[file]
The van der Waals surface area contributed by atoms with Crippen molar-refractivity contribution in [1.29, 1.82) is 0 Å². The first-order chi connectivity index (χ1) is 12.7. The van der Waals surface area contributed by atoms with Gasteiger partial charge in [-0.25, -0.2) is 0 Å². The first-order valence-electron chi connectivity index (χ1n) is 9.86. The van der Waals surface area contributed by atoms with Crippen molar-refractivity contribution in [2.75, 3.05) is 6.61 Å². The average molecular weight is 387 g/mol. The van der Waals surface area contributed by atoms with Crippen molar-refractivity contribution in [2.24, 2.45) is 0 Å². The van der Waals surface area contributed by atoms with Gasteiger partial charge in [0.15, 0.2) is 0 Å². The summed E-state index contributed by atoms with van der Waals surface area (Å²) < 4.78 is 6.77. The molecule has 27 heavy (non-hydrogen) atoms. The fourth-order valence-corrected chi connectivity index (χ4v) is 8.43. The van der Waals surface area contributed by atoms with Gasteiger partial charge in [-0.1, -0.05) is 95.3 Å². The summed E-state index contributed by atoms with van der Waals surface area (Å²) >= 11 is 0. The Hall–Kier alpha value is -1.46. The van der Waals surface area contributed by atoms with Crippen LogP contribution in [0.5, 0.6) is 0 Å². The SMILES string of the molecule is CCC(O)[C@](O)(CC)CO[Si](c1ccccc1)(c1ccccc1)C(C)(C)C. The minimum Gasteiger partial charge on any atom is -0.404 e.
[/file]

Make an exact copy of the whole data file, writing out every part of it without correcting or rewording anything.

The van der Waals surface area contributed by atoms with Crippen molar-refractivity contribution in [1.29, 1.82) is 0 Å². The first-order chi connectivity index (χ1) is 12.7. The van der Waals surface area contributed by atoms with Gasteiger partial charge in [-0.25, -0.2) is 0 Å². The first-order valence-electron chi connectivity index (χ1n) is 9.86. The van der Waals surface area contributed by atoms with Crippen molar-refractivity contribution in [2.75, 3.05) is 6.61 Å². The average molecular weight is 387 g/mol. The van der Waals surface area contributed by atoms with Crippen molar-refractivity contribution in [2.24, 2.45) is 0 Å². The van der Waals surface area contributed by atoms with Gasteiger partial charge in [0.15, 0.2) is 0 Å². The summed E-state index contributed by atoms with van der Waals surface area (Å²) < 4.78 is 6.77. The molecule has 27 heavy (non-hydrogen) atoms. The fourth-order valence-corrected chi connectivity index (χ4v) is 8.43. The van der Waals surface area contributed by atoms with Gasteiger partial charge in [-0.1, -0.05) is 95.3 Å². The summed E-state index contributed by atoms with van der Waals surface area (Å²) >= 11 is 0. The Hall–Kier alpha value is -1.46. The van der Waals surface area contributed by atoms with Crippen LogP contribution in [0.5, 0.6) is 0 Å². The SMILES string of the molecule is CCC(O)[C@](O)(CC)CO[Si](c1ccccc1)(c1ccccc1)C(C)(C)C. The minimum Gasteiger partial charge on any atom is -0.404 e.